I remember being 19 so clearly. I was living on campus at LSU. I would go out to a bar with a huge group of friends, dance until my legs and feet were so sore I could hardly walk, and crawl into my bed in my apartment sometime between 2:00-3:00 in the morning. And after positively zero interruptions, I would wake up around noon, have lunch, watch a little tv, and maybe even go out again that night.
I would sleep until noon on a regular basis.
Sleep. Until. Noon.
What a season that was. So well rested and I didn’t even know it.
Now my day starts at 6:30 (on a late day) when I wake my five daughters up and rolls non stop until I finally sink into bed around 10:30 at night. Every moment of my day is scheduled, from pick ups to drop offs, nap times, who has what practice on which days, what-on-earth-am-I-making-for-dinner, and are all the various uniforms clean? I spend a few minutes in car line looking through Pinterest for easy crock pot dinner ideas, and as soon as we get home, it’s time to go again.
Snacks, homework, laundry, nurse the baby, read the toddler a book, check homework, dinner, dishes and go go go again. I spend my time rushing around, usually late, trying not fuss at the kids to stop fighting, and then of course feeling bad for fussing. And this is all on the days I’m not working one of my two twelves a week as a nurse. This season has me spent.
It wasn’t that long ago that the season in our house had nothing to do with softball or tumbling or band or school. Back when there were only two little girls in our house … just 17 months apart. And we were just beginning to navigate through parenthood. It was the season of the princess dress.
Every morning started at the crack of dawn, but still slow and sleepy. A 5:30 wake up call from our 3 and 2-year-old happened daily. And I would peel my eyes open, drag my bones to the kitchen, make breakfast for the tiny hungry people, put on cartoons, and try to sneak a few more minutes of sleep on the couch. Which, of course, always ended abruptly with someone jamming a finger in my eye.
Those days were filled with heavy plastic heels clinking around the house, and two little girls always princess dresses. Life was different. Still busy, still exhausting, just different. Baths and tea parties and messes. Fighting over toys, and fighting for attention. The stress was saturated with thoughts about motherhood, am I doing this right, is this normal? And oh no, she has a fever, or a rash, or a cough that we can’t seem to kick, all closely followed by “should I make her a doctor’s appointment?”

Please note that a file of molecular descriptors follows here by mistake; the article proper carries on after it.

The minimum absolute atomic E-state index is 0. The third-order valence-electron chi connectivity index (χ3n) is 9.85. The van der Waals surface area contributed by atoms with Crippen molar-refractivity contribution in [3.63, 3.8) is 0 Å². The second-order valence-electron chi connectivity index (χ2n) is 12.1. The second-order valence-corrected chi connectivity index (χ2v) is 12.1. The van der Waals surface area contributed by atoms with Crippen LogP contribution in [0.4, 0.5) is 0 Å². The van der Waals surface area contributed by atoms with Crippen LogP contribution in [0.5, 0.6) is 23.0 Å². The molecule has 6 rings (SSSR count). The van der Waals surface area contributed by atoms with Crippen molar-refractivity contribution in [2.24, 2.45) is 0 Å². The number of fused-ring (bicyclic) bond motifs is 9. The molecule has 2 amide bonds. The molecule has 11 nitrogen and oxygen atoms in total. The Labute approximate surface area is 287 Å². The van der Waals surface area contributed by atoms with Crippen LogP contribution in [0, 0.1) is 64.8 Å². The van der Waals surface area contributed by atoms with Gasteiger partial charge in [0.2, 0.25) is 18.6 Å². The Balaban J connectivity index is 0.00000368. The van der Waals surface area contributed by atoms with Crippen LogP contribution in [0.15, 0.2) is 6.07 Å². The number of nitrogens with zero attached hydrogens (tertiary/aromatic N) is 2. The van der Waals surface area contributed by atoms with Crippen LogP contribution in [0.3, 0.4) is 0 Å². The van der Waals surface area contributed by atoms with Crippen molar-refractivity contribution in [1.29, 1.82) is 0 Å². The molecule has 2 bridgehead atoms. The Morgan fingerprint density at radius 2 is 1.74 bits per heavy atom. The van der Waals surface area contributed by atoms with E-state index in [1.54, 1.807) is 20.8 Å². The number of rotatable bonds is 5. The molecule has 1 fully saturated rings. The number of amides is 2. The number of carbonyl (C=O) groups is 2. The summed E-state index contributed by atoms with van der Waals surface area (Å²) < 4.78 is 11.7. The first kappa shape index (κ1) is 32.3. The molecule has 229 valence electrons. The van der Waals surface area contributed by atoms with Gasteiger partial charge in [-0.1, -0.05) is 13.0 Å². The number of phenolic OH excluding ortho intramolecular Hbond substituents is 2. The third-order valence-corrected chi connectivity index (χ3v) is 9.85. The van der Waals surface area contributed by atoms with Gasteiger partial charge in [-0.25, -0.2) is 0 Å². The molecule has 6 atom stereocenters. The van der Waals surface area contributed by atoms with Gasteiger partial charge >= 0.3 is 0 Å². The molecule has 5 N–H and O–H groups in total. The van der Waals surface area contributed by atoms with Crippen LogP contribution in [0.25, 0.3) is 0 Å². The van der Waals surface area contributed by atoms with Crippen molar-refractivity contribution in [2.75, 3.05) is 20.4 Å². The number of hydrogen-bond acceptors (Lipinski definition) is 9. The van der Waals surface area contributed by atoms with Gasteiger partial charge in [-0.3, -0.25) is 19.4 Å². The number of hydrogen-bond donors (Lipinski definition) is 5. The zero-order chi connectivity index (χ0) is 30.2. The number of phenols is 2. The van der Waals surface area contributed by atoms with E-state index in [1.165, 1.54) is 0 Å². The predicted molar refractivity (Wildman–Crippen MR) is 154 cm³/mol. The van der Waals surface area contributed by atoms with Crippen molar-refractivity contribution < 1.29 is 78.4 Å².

Each season is different, each season is difficult, and each season brings its own challenges and stress and new levels of exhaustion.
And yet at the same time in the midst of the crazy, there those moments where your heart just flutters and you know you are right where you need to be.
Moments when, even though its 10am and you are still in pajamas, your coffee is cold, your teeth haven’t been brushed, you find yourself absorbed into a precious little world. Your mind snaps a picture because this, this right here is what you dreamed of all along.
And who would have thought in your very own imperfect house with all of its mess and clutter, with your very own imperfect family, who some days truly drive you nuts, a beautiful magical moment would make every ounce of anxiety and stress and exhaustion worth it. Let those little heart fluttering seconds really sink in. Like when the baby stops eating just long enough to give you a big milk filled grin, or the two-year old seems to run out of gas and climbs into your lap and melts right into you, and you just melt right back.
One of my older sisters has five kids, and almost all of them are now grown adults. It seems like yesterday that I would go over to her house to hang out, and in the valley of two mountains of laundry, kids running all around, she would rest her hand on her pregnant belly, and somehow, she made that chaotic moment look glamorous. It wasn’t perfect, but something about it made me want that life too. Now when she sees me with my crew, she always tells me how she still can’t believe that part of her life is over. This season that I’m in now, where some days feel like years, and the whining and nagging never ends, well, it just flew on by for her. She’s never told me to enjoy every moment. But what she does say? It always gets me.
Smell their hair. Kiss those chunky cheeks. Really study their faces. Their eyes, their little lips, their chubby feet. Everything will change so fast. One day those rolls on their legs will be gone. They won’t look like babies anymore. And it will happen before you know it.
There will be times when the hits just keep coming, and money is tight (and for the love why does it seem like everything goes out when money is tight??), the kids won’t stop fighting, and the house is a mess, take a deep breath. Remember, it’s only a season, and the seasons always change. Have faith, things are going to get better. Heat up your coffee or chill your wine. Bed time will be here before you know it.